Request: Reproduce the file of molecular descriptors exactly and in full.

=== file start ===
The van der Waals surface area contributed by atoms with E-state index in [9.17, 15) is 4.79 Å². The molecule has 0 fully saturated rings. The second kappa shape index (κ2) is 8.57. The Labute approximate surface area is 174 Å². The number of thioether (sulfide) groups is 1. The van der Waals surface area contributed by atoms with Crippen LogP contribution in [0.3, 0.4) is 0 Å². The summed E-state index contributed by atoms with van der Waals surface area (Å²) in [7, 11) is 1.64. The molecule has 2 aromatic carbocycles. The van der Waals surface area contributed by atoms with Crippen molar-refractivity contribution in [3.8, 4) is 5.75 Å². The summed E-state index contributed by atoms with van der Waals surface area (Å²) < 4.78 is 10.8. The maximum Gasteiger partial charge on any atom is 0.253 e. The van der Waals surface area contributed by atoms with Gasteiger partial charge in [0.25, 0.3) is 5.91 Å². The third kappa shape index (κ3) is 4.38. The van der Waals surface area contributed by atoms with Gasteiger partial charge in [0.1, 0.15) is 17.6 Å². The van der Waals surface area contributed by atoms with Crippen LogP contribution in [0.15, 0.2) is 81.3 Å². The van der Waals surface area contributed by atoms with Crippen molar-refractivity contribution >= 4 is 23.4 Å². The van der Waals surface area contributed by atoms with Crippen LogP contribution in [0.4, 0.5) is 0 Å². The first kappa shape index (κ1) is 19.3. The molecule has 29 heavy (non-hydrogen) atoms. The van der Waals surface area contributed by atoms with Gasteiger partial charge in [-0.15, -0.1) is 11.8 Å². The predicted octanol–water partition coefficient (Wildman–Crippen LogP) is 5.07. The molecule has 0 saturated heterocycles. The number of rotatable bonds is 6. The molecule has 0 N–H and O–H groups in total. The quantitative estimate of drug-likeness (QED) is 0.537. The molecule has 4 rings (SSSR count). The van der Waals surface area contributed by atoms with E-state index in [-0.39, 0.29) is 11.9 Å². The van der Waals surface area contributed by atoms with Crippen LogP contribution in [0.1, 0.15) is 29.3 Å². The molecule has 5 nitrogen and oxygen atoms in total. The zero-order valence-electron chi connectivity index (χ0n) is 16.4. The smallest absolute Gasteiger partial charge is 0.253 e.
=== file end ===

The van der Waals surface area contributed by atoms with E-state index in [9.17, 15) is 4.79 Å². The molecule has 0 fully saturated rings. The second kappa shape index (κ2) is 8.57. The Labute approximate surface area is 174 Å². The number of thioether (sulfide) groups is 1. The van der Waals surface area contributed by atoms with Crippen LogP contribution in [0.3, 0.4) is 0 Å². The summed E-state index contributed by atoms with van der Waals surface area (Å²) in [7, 11) is 1.64. The molecule has 2 aromatic carbocycles. The van der Waals surface area contributed by atoms with Crippen molar-refractivity contribution in [3.8, 4) is 5.75 Å². The summed E-state index contributed by atoms with van der Waals surface area (Å²) < 4.78 is 10.8. The maximum Gasteiger partial charge on any atom is 0.253 e. The van der Waals surface area contributed by atoms with Gasteiger partial charge in [0.25, 0.3) is 5.91 Å². The third kappa shape index (κ3) is 4.38. The van der Waals surface area contributed by atoms with Gasteiger partial charge in [0.1, 0.15) is 17.6 Å². The van der Waals surface area contributed by atoms with Crippen LogP contribution in [0.15, 0.2) is 81.3 Å². The van der Waals surface area contributed by atoms with Crippen molar-refractivity contribution >= 4 is 23.4 Å². The van der Waals surface area contributed by atoms with Crippen LogP contribution in [0.4, 0.5) is 0 Å². The first kappa shape index (κ1) is 19.3. The molecule has 29 heavy (non-hydrogen) atoms. The van der Waals surface area contributed by atoms with Gasteiger partial charge in [-0.15, -0.1) is 11.8 Å². The predicted octanol–water partition coefficient (Wildman–Crippen LogP) is 5.07. The molecule has 0 saturated heterocycles. The number of rotatable bonds is 6. The molecule has 0 N–H and O–H groups in total. The quantitative estimate of drug-likeness (QED) is 0.537. The molecule has 4 rings (SSSR count). The van der Waals surface area contributed by atoms with E-state index in [-0.39, 0.29) is 11.9 Å². The van der Waals surface area contributed by atoms with Crippen LogP contribution in [0.1, 0.15) is 29.3 Å². The molecule has 5 nitrogen and oxygen atoms in total. The zero-order valence-electron chi connectivity index (χ0n) is 16.4. The smallest absolute Gasteiger partial charge is 0.253 e.